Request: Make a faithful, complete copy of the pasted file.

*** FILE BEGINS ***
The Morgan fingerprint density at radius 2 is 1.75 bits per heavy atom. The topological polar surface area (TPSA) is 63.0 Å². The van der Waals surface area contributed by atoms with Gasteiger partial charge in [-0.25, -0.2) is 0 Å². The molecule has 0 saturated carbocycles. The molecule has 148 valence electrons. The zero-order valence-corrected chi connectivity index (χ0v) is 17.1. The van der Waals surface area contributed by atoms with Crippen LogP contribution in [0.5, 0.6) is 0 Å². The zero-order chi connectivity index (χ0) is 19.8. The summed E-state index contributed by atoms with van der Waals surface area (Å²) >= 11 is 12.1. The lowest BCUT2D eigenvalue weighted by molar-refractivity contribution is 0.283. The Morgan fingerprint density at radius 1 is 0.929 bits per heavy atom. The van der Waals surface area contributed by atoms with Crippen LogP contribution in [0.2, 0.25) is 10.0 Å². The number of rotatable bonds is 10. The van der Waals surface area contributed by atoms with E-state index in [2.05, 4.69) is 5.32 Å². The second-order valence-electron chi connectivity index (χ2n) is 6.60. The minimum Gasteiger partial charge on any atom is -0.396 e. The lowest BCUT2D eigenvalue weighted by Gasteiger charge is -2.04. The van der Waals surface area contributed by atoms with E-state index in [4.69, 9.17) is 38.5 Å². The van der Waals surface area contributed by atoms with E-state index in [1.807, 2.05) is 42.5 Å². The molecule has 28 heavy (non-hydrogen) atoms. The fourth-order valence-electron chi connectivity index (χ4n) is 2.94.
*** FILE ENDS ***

The Morgan fingerprint density at radius 2 is 1.75 bits per heavy atom. The topological polar surface area (TPSA) is 63.0 Å². The van der Waals surface area contributed by atoms with Gasteiger partial charge in [-0.25, -0.2) is 0 Å². The molecule has 0 saturated carbocycles. The molecule has 148 valence electrons. The zero-order valence-corrected chi connectivity index (χ0v) is 17.1. The van der Waals surface area contributed by atoms with Crippen LogP contribution in [0.5, 0.6) is 0 Å². The zero-order chi connectivity index (χ0) is 19.8. The summed E-state index contributed by atoms with van der Waals surface area (Å²) >= 11 is 12.1. The lowest BCUT2D eigenvalue weighted by molar-refractivity contribution is 0.283. The Morgan fingerprint density at radius 1 is 0.929 bits per heavy atom. The van der Waals surface area contributed by atoms with Crippen LogP contribution in [0.2, 0.25) is 10.0 Å². The number of rotatable bonds is 10. The van der Waals surface area contributed by atoms with E-state index in [2.05, 4.69) is 5.32 Å². The second-order valence-electron chi connectivity index (χ2n) is 6.60. The minimum Gasteiger partial charge on any atom is -0.396 e. The lowest BCUT2D eigenvalue weighted by Gasteiger charge is -2.04. The van der Waals surface area contributed by atoms with E-state index in [4.69, 9.17) is 38.5 Å². The van der Waals surface area contributed by atoms with E-state index in [1.807, 2.05) is 42.5 Å². The molecule has 28 heavy (non-hydrogen) atoms. The fourth-order valence-electron chi connectivity index (χ4n) is 2.94.